Solution: Suffice it to say, getting rid of these customers and finding new customers to replace them (and new markets) is worth consideration. This will probably require reorganizing the company to become a prospector organization and to find or invent new sales channels. But it is clearly a better alternative then to hang on to bad customers who don’t really care if you make a profit.

Problem: Everyone agrees that American manufacturing must be more innovative, yet few sources explain how to do it, or exactly what innovation means. Innovation can mean improving internal processes, but I think the biggest issue is that manufacturers need to increase the output of new products and services.

Solution: My own experience of developing new products for more then 35 years proved to me that new products that sell enough to justify the investment come from new customer needs or offering unique solutions to customer problems. This suggests that the company must devote the time to physically being in the marketplace and monitoring customer problems. If you can accomplish this customer monitoring, you will find that you can offer them creative new services.

Problem: The last consideration is to give some thought to foreign markets. Almost every European country is good at exporting (including their small manufacturers). They are good because they recognized a long time ago that they had to sell internationally. Americans have been spoiled by being located in the biggest market in the world, but now every country in the world wants to sell to the American market and every industry is being pursued by foreign competitors.

Solution: There are many market niches overseas that are just developing and can use existing U.S. products. Why not take some baby steps towards learning how to market to foreign countries?

What is unique about these ideas is that they are all external strategies. The most popular program for remaining competitive is to practice Lean manufacturing methods and continuous improvement. Continuous improvement methods have reduced cost and waste and have kept American manufacturing in the game, but Lean is an internal discipline and is not a strategy for growth. It has little to do with top line sales growth or finding new opportunities in the marketplace. Hammering away at the bottom line with continuous improvement is absolutely necessary, but if you want to create a new future for your company, you need to develop a growth plan with the new strategies.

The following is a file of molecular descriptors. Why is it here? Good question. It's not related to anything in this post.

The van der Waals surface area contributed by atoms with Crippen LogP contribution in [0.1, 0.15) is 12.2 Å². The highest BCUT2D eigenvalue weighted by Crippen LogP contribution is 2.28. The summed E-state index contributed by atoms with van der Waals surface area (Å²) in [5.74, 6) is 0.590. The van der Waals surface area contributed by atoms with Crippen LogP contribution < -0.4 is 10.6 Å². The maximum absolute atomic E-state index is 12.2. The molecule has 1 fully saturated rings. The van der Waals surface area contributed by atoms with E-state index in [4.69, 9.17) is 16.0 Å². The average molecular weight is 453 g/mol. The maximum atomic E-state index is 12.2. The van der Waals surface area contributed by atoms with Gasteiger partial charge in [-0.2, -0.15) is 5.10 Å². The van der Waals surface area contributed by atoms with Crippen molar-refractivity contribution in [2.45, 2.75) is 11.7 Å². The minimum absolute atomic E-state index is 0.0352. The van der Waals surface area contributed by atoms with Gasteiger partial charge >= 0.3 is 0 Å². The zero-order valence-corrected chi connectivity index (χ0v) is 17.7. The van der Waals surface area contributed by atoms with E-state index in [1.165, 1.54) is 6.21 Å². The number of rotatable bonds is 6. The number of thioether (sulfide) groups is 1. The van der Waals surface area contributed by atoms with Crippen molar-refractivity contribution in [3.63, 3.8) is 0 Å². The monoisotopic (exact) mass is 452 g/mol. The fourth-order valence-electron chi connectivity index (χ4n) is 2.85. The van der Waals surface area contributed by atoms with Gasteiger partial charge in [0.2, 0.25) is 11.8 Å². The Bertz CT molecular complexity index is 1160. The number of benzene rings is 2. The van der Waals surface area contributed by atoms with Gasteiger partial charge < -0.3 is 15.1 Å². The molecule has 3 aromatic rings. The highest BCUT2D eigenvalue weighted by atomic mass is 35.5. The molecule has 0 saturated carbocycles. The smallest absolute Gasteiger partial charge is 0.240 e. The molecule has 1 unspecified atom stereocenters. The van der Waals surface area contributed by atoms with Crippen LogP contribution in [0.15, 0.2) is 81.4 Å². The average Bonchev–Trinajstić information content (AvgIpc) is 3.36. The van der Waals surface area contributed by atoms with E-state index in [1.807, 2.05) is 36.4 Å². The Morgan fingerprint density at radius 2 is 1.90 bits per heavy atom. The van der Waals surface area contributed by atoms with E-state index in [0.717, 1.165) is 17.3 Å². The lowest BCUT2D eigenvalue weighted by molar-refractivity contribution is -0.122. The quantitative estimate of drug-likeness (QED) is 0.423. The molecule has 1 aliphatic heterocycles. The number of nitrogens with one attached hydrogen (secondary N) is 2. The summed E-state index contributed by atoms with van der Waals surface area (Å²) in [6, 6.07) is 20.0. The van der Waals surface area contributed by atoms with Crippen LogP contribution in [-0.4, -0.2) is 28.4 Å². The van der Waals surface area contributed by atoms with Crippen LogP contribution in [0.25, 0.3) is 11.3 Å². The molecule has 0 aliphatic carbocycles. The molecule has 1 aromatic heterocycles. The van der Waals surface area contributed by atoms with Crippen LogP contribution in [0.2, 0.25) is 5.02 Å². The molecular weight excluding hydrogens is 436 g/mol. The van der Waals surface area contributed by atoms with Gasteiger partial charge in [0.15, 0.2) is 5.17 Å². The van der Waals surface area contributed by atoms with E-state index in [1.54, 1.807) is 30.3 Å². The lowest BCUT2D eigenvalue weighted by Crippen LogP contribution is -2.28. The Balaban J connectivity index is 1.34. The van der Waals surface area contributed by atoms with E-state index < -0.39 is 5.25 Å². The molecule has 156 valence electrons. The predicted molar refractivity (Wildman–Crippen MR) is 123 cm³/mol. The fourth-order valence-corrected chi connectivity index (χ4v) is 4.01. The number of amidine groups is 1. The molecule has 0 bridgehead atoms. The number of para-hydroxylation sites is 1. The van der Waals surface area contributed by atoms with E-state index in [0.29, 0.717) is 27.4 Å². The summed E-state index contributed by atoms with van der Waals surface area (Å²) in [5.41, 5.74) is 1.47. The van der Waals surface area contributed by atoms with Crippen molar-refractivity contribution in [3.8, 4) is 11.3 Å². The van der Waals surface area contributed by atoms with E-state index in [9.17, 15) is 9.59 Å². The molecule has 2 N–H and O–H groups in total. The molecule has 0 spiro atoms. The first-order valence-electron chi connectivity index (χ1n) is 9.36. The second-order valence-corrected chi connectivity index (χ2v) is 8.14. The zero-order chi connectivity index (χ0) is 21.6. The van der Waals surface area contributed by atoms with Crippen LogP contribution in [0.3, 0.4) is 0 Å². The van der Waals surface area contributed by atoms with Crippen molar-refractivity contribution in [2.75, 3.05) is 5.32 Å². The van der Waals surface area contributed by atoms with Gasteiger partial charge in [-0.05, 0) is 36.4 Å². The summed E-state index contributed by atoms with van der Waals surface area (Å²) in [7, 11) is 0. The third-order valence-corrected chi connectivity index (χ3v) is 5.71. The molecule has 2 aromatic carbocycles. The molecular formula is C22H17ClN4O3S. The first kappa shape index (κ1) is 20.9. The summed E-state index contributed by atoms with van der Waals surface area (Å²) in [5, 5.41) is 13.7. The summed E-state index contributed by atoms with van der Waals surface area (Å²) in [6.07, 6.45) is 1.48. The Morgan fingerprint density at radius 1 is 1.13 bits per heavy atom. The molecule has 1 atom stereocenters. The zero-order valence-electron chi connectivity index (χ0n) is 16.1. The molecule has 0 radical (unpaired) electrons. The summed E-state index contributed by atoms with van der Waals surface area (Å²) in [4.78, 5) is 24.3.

After watching the events on Wall Street almost destroy our economy and many others around the world, I don’t think it prudent to hope for better economic times. Remember, American manufacturers have some clear advantages. We can sell value instead of low prices, we are located in the market, we can offer short lead times and customized products, and we are not dealing with the logistical problems that come with shipping products from another country. A better strategy for growth is to go on the offense, but it will take a plan that defines the right customers, new markets, products, services, and types of sales channels. It's time to create your future, rather then wait for events to create the future for you.

Mike Collins is the author of Saving American Manufacturing.